“I am here for another year anyway” – Cork captain Gemma O’Connor
By Daragh Ó Conchúir
GEMMA O’CONNOR admits that she had to think hard before deciding to play Camogie for Cork for an 18th season.
The St. Finbarr’s legend remains one of her sport’s most influential operators, winning a record 11th All-Stars Award last November, having helped the Rebels to the Liberty Insurance All-Ireland Senior Championship in September.
That was her ninth Celtic Cross and the Collins Barracks-based Irish Army officer is intent on helping Cork over the line again. That wouldn’t have been on the agenda had the management team led by Paudie Murray or any of the players stepped away. And it is only after she had confirmed her commitment that she was made captain.
“I made a commitment in coming back this year (once) the management were there and there was no loss in players” said O’Connor.
“Sometimes things might go a bit stale with teams, year-in year-out. But for me, familiarity, consistency, especially if things work, is crucial. For young players coming up there needs to be something permanent that is there. They need to have that familiarity going forward.
“Finishing up last year, my brother (Glen) said it is probably a good time to finish up if you want to… I am 34, I am not 18 or 19, where I feel like I have a long career ahead of me. It could be this year or next year that I could be finishing.
“I had to ask Paudie, and say ‘Look, if you are staying in place and the girls are then I will be there. But if anyone is leaving then I am not going back.’
“Once I make a commitment then I am back and that’s it. If things change during the year I just don’t down tools and say that’s it. I have made a commitment then to the team and to the management. Once you have committed that is it.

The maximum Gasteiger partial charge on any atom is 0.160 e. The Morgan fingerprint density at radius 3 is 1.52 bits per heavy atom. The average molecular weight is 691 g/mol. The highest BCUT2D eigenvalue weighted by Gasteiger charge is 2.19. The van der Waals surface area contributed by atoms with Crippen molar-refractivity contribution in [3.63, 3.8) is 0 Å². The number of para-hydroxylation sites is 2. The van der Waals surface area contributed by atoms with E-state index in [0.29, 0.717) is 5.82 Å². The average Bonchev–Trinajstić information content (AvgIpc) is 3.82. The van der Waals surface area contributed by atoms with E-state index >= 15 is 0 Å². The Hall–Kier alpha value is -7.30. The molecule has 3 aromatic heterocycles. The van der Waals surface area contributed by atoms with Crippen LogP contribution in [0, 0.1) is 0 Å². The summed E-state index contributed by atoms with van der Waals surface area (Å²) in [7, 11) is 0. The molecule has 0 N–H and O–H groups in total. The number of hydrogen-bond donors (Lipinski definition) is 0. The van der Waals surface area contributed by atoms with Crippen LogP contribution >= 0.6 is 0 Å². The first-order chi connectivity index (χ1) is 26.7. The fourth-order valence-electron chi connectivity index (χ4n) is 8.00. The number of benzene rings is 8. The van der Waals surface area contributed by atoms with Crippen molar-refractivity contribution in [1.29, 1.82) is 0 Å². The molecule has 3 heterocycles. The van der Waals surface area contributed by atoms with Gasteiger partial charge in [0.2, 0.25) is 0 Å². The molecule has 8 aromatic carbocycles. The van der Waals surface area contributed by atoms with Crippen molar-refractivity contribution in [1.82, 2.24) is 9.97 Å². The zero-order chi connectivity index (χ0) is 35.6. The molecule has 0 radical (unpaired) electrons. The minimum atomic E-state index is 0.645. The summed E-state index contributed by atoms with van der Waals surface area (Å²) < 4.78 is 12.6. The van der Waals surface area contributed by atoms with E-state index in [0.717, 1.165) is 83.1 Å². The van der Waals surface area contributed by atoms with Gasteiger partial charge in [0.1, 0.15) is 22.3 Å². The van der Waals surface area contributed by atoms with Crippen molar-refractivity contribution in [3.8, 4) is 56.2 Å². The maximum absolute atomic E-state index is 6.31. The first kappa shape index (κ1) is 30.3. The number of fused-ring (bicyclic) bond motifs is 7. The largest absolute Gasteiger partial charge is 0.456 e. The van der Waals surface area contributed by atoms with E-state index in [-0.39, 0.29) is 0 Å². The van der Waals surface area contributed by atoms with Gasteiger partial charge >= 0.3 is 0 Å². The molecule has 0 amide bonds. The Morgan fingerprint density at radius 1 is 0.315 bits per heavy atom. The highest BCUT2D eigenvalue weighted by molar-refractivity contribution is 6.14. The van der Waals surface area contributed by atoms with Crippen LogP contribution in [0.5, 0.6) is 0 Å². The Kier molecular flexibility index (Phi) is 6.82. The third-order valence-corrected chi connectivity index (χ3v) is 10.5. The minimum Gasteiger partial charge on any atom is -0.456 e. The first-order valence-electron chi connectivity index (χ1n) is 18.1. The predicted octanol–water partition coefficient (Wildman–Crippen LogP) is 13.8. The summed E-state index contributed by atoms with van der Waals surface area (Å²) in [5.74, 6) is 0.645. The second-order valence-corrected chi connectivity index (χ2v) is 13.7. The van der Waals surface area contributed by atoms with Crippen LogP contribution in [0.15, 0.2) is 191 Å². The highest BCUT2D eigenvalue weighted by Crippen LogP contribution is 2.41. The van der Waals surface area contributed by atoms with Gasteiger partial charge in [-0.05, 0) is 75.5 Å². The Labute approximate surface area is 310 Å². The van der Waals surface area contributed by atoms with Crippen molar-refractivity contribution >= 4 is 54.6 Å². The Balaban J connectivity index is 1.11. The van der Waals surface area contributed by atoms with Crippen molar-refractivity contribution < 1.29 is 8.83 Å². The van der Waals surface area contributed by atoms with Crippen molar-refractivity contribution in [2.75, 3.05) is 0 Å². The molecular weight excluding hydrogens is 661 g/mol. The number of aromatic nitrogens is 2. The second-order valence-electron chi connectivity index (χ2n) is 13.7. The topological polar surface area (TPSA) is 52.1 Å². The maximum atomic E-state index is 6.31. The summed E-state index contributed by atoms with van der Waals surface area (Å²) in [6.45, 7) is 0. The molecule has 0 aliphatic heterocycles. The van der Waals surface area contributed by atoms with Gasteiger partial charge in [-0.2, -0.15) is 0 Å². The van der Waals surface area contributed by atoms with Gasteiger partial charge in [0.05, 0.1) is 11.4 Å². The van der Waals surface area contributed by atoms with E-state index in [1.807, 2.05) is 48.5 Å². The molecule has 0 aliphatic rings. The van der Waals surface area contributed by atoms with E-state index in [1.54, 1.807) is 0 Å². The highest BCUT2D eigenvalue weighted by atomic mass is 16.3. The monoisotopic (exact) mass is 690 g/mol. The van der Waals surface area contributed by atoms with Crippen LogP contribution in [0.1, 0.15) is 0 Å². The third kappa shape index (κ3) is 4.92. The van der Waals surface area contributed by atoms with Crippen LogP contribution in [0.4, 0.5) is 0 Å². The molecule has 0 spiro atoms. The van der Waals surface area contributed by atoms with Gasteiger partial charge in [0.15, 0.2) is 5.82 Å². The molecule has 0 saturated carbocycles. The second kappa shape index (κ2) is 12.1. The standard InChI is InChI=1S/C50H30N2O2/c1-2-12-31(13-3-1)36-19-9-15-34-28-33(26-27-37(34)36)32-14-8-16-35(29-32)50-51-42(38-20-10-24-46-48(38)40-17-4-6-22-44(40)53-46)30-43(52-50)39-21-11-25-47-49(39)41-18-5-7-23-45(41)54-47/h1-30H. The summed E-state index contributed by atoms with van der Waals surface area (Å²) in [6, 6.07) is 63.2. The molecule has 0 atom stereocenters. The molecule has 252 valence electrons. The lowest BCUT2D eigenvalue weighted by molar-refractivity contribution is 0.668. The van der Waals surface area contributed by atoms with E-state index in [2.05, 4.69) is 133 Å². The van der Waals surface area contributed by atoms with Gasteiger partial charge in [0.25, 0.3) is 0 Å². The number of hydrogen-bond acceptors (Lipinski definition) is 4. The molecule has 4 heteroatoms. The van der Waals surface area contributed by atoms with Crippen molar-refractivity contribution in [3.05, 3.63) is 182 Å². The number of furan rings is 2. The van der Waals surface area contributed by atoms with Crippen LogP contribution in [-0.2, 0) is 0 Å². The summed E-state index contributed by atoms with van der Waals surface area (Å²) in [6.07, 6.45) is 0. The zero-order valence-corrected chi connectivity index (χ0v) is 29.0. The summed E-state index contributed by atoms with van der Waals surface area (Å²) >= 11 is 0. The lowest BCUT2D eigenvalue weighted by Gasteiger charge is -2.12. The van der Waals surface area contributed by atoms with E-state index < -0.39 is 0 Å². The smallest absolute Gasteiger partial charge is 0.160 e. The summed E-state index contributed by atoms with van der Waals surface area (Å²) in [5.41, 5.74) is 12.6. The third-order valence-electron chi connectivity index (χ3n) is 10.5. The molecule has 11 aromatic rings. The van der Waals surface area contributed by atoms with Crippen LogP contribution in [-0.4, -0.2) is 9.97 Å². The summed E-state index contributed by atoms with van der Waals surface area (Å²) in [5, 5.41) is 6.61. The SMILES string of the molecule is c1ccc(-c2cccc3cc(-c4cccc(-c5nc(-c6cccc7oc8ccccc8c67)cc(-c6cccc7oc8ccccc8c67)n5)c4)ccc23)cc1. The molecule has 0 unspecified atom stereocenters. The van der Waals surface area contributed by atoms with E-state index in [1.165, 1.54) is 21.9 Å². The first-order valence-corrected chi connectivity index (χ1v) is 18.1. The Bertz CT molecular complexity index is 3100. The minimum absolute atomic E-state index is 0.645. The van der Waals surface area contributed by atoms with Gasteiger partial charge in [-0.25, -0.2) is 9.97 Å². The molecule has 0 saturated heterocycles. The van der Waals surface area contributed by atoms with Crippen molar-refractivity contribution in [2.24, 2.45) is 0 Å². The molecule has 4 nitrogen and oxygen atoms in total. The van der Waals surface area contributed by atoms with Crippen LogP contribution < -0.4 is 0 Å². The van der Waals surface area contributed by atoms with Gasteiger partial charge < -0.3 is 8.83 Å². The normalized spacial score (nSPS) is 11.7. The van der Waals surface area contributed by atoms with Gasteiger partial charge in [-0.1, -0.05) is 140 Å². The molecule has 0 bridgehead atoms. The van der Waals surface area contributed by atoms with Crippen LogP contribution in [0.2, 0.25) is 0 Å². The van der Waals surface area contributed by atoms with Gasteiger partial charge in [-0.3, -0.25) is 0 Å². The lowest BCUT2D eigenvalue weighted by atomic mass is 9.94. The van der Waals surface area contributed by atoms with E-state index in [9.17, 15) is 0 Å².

“I did think long and hard. But we have a great team, a great group of players. Things are certainly not perfect. We have a long few weeks ahead with the Championship games. We are just hoping things will go right for us.
“People have a tendency, not out of anything bad, they say ‘Is this your last year?’ or ‘Are you finishing up?’, especially for females. Males, if you keep going for it or going as long as you can then no-one bats an eyelid. But if you hit 30 you are almost expected to hang up the boots.
“I have been asked the question and have spoken about it for the last five years. But I always knew I would play in around 32 or 33. Then life gets in the way as you get older. You have that bit more commitments, you have a partner, family, other things that people are sacrificing because of you as well. It definitely gets harder as you get older.
“I am here for another year anyway. We will worry about next year then.”